Ethics

The Research Ethics Committee was approached to obtain ethics clearance. The advice was that since study subjects were clinic patients receiving routine Memory Clinic Care with no additional patient measurements for research, we did not need patient consent. All patients were de-identified. 

Analysis

We used Stats Direct Version 2.7.8b 9 November 2011 to calculate chi square, Fisher exact tests, Spearman rank correlations and Mann-Whitney non-parametric comparisons.


Results
 

Table 1 shows the baseline features of the 259 community dwelling memory clinic patients. Table 2 shows baseline and six-monthly DI, MMSE, MoCA, FAB, ACE-R and IADL.

 

Table 1. Baseline Features of 259 Memory Clinic Patients
 

 

Table 2. Six-monthly Cognitive and IADL Scores in 259 Elderly Memory Clinic Patients
 


Spearman rank correlations with baseline DI
 

Ranked by correlation coefficients with initial DI, baseline MMSE (r = -0.869, P < 0.0001); six-month DI(r = 0.823, P < 0.0001); baseline ACE-R (r = -0.812, P < 0.0001); 24-month DI (r = 0.791, P < 0.0001); 12-month DI (r = 0.783, P < 0.0001); baseline MoCA (r = -0.767, P < 0.0001); 30-month DI (r = 0.754, P < 0.0001); six-month MMSE (r = 0.703, P < 0.0001). 

Comparison of low and high baseline DI  

We divided the 259 subjects by baseline DI into low DI (0-5) and high DI (6-8). The 227 subjects in the low DI group differed from the 32 subjects in the high DI group in age (79.1 ± 6.3 versus 82.3 ± 5.6, P = 0.015); baseline IADL (14.9 ± 5.1 versus 11.6 ± 6.6, P = 0.004); baseline MMSE (24.4 ± 3.7 versus15.8 ± 3.7, P < 0.0001); baseline MoCA (18.9 ± 5.3 versus 9.9 ± 3.7, P < 0.0001); baseline FAB (10.9 ± 3.7 versus 6.4 ± 3.2, P < 0.0001); baseline ACE-R (69.5 ± 14.1 versus. 44.5 ± 12.6, P < 0.0001); IADL at six months (14.6 ± 5.3 versus 10.4 ± 6.3, P = 0.0035); MMSE at six months (24.0 ± 4.0 versus 16.3 ± 6.0, P < 0.0001); MoCA at six months (18.7 ± 5.5 versus 9.9 ± 5.0, P < 0.0001); FAB at six months (11.1 ± 3.9 versus. 6.4 ± 3.4, P < 0.0001); ACE-R at six months (69.9 ± 13.7 versus 53.1 ± 11.2, P < 0.0001); DI at six months (3.1 ± 1.8 versus. 5.8 ± 1.6, P < 0.0001).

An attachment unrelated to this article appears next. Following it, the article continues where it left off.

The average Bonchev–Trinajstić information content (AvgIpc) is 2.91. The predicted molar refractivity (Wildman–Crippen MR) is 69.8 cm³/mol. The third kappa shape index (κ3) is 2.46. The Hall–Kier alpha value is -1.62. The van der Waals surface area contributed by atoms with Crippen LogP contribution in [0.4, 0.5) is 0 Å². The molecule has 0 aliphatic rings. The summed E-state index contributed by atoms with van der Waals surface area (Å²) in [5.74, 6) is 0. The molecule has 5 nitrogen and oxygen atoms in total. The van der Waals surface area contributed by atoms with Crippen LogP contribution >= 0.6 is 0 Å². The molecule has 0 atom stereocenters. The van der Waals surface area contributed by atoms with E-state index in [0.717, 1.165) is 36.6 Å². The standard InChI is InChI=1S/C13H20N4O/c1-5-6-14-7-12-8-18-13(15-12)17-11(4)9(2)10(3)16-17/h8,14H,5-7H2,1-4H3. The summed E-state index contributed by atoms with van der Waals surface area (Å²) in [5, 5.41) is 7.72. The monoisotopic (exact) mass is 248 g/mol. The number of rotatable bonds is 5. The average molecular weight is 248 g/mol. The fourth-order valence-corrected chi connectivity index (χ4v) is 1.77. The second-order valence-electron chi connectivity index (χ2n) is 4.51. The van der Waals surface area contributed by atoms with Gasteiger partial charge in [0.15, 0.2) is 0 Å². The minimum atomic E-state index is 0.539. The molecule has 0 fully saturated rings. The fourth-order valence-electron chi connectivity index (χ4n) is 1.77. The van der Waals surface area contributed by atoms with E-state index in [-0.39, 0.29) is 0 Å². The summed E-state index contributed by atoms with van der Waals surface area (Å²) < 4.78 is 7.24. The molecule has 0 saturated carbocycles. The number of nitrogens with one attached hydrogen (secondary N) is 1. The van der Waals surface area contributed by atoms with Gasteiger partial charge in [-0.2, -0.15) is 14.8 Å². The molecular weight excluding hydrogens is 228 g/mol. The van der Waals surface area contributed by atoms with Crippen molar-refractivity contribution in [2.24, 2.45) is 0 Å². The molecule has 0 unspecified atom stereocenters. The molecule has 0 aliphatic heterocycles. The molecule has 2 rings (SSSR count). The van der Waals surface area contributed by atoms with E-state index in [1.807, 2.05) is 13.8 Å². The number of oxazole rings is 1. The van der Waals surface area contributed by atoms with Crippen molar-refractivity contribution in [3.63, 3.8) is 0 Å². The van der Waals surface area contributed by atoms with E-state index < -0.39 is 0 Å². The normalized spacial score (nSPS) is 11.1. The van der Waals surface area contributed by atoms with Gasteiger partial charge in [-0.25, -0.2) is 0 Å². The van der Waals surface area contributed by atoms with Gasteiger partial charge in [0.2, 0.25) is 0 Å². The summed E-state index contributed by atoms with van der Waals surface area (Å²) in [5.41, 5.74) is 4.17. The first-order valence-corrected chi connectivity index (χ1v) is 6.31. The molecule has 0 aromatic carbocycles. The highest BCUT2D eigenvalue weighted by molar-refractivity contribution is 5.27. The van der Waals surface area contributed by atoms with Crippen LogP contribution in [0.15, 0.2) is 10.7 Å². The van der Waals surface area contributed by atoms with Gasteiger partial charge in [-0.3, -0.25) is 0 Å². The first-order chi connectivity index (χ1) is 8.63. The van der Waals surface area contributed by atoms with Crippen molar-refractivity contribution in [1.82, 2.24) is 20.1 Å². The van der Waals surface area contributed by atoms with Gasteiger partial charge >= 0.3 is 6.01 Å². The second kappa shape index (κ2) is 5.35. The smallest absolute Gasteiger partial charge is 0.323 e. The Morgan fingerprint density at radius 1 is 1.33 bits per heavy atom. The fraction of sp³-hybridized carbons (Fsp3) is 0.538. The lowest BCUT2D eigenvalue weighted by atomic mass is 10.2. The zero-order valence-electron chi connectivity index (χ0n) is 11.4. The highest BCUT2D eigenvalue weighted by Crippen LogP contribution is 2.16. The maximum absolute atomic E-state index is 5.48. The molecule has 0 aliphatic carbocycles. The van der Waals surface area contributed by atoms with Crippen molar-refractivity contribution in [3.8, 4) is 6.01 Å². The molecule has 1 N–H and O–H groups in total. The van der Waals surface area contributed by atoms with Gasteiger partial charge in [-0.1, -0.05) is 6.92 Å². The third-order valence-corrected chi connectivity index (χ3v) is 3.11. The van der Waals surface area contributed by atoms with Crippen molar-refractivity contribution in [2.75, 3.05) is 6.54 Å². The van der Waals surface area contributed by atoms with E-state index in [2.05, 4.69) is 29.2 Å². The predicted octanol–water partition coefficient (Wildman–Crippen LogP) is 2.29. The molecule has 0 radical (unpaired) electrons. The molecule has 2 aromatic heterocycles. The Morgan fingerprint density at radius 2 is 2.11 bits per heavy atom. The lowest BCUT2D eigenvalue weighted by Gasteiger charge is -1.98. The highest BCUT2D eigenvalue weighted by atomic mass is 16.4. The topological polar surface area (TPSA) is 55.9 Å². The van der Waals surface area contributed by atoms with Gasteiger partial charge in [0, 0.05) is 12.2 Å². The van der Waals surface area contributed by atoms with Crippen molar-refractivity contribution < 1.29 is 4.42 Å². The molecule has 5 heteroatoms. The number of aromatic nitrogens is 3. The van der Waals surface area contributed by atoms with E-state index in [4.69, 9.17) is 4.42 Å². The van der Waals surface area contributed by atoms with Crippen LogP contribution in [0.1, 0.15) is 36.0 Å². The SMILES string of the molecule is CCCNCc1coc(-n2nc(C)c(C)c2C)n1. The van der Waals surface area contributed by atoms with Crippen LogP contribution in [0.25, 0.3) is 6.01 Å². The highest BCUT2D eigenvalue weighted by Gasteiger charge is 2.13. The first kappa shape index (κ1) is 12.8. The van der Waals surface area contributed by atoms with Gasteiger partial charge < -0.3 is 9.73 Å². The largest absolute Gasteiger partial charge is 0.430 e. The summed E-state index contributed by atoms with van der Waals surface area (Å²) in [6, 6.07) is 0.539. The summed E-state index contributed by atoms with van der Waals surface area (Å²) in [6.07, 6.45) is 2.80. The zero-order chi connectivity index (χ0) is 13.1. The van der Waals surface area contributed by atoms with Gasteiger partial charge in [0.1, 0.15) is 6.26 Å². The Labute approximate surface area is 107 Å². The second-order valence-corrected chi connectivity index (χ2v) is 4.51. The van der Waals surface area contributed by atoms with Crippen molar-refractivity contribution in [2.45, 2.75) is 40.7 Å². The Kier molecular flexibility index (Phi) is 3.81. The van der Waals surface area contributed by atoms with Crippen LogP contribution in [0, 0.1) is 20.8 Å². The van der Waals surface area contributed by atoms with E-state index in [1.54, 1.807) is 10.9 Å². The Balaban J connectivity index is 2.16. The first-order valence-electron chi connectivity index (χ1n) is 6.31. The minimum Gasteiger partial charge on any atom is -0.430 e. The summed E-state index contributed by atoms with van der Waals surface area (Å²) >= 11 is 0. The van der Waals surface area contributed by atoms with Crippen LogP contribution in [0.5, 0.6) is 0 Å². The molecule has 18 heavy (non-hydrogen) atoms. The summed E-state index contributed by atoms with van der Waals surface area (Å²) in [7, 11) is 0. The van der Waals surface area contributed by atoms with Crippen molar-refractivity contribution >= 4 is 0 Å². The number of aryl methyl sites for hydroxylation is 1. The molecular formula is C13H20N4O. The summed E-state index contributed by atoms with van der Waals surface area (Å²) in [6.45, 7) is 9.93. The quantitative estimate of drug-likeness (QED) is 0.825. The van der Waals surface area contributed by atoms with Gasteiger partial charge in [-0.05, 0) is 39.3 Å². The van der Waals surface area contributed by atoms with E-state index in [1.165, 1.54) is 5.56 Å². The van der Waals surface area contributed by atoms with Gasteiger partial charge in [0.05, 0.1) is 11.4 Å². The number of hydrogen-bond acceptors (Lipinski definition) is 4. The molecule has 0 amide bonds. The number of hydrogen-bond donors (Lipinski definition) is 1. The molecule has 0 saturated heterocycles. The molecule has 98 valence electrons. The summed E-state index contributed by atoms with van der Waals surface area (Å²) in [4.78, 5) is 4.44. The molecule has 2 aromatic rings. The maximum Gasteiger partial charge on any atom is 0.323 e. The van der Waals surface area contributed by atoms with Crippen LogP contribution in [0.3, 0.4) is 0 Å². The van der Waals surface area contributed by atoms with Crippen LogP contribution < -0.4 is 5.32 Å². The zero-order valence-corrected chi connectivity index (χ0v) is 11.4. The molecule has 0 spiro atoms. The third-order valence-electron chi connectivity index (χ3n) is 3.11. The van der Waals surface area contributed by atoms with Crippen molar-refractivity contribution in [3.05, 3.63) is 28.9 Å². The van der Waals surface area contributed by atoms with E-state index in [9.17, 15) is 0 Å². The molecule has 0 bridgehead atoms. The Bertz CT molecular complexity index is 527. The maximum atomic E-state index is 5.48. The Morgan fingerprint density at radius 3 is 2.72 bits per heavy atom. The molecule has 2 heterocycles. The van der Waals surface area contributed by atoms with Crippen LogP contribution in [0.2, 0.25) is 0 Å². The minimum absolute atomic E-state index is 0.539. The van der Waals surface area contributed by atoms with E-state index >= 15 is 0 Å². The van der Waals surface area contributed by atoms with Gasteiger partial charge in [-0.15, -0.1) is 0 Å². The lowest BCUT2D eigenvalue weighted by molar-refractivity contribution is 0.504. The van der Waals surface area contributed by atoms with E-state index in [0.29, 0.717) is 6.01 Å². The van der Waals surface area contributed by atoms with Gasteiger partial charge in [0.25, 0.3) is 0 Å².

Composite outcome  

Residential Care or Death 20 subjects entered residential care (12 nursing home (high level care) and eight hostels (low level care)) during a median 20-month follow-up. 11 subjects died yielding composite poor outcome in 31/259 (12.0%). The 31 with poor outcome were on average 4.1 years older than the 228 who remained in the community (83.1 ± 5.2 versus. 79.0 ± 6.3, P = 0.0004); their baseline DI was 19% greater than the good outcome group (3.7 ± 1.8 versus. 3.1 ± 1.9, P = 0.106); their baseline IADL was 19% worse (12.0 ± 5.6 versus 14.8 ± 5.2, P = 0.0066); their baseline MMSE was similar to the good outcome group (22.7 ± 4.1 versus 23.4 ± 4.7, P = 0.267); baseline MoCA was 13% worse than the good outcome group (15.7 ± 5.0 versus. 18.1 ± 6.0, P = 0.0369); their baseline FAB was 19% worse than the good outcome group (8.6 ± 3.3 versus 10.6 ± 4.0, P = 0.0082); their baseline ACE-R was 10% worse than the good outcome group (59.8 ± 15.8 versus 66.8 ± 16.2, P = 0.091).